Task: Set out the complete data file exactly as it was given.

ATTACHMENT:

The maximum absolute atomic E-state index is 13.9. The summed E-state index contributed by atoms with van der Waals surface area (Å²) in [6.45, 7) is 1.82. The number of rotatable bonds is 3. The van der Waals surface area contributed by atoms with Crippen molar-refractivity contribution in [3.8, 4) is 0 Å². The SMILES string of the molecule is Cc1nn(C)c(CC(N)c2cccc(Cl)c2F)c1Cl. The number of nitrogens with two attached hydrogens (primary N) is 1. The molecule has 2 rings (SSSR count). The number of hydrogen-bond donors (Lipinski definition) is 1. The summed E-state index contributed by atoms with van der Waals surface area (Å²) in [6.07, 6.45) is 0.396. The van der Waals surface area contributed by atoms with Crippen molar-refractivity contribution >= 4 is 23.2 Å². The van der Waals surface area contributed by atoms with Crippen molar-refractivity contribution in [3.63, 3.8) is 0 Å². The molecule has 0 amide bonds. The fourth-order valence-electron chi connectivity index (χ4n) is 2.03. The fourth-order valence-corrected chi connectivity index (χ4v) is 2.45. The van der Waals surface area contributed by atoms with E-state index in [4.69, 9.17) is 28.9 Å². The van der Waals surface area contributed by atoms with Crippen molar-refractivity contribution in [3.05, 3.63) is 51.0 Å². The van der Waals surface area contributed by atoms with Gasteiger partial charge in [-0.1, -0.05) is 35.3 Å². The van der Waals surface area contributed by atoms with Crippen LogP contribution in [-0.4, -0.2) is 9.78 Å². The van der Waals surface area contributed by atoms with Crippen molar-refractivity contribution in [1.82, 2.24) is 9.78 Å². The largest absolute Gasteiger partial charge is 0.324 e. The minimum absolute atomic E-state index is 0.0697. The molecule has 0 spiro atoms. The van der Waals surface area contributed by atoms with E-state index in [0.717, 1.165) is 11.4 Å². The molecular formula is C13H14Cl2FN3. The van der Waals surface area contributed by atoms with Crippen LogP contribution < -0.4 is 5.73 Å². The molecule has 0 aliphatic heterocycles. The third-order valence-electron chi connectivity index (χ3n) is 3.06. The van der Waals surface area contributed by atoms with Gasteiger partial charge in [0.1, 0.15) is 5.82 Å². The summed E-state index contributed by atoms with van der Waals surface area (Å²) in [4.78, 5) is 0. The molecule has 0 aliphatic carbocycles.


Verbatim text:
The maximum absolute atomic E-state index is 13.9. The summed E-state index contributed by atoms with van der Waals surface area (Å²) in [6.45, 7) is 1.82. The number of rotatable bonds is 3. The van der Waals surface area contributed by atoms with Crippen molar-refractivity contribution in [3.8, 4) is 0 Å². The SMILES string of the molecule is Cc1nn(C)c(CC(N)c2cccc(Cl)c2F)c1Cl. The number of nitrogens with two attached hydrogens (primary N) is 1. The molecule has 2 rings (SSSR count). The number of hydrogen-bond donors (Lipinski definition) is 1. The summed E-state index contributed by atoms with van der Waals surface area (Å²) in [6.07, 6.45) is 0.396. The van der Waals surface area contributed by atoms with Crippen molar-refractivity contribution >= 4 is 23.2 Å². The van der Waals surface area contributed by atoms with Crippen molar-refractivity contribution in [3.63, 3.8) is 0 Å². The molecule has 0 amide bonds. The fourth-order valence-electron chi connectivity index (χ4n) is 2.03. The fourth-order valence-corrected chi connectivity index (χ4v) is 2.45. The van der Waals surface area contributed by atoms with E-state index in [4.69, 9.17) is 28.9 Å². The van der Waals surface area contributed by atoms with Crippen molar-refractivity contribution in [3.05, 3.63) is 51.0 Å². The van der Waals surface area contributed by atoms with Gasteiger partial charge in [-0.1, -0.05) is 35.3 Å². The van der Waals surface area contributed by atoms with Crippen LogP contribution in [-0.4, -0.2) is 9.78 Å². The van der Waals surface area contributed by atoms with Crippen molar-refractivity contribution in [1.82, 2.24) is 9.78 Å². The largest absolute Gasteiger partial charge is 0.324 e. The minimum absolute atomic E-state index is 0.0697. The molecule has 0 spiro atoms. The van der Waals surface area contributed by atoms with E-state index in [0.717, 1.165) is 11.4 Å². The molecular formula is C13H14Cl2FN3. The van der Waals surface area contributed by atoms with Crippen LogP contribution < -0.4 is 5.73 Å². The molecule has 0 aliphatic heterocycles. The third-order valence-electron chi connectivity index (χ3n) is 3.06. The van der Waals surface area contributed by atoms with Gasteiger partial charge in [0.1, 0.15) is 5.82 Å². The summed E-state index contributed by atoms with van der Waals surface area (Å²) in [4.78, 5) is 0. The molecule has 0 aliphatic carbocycles.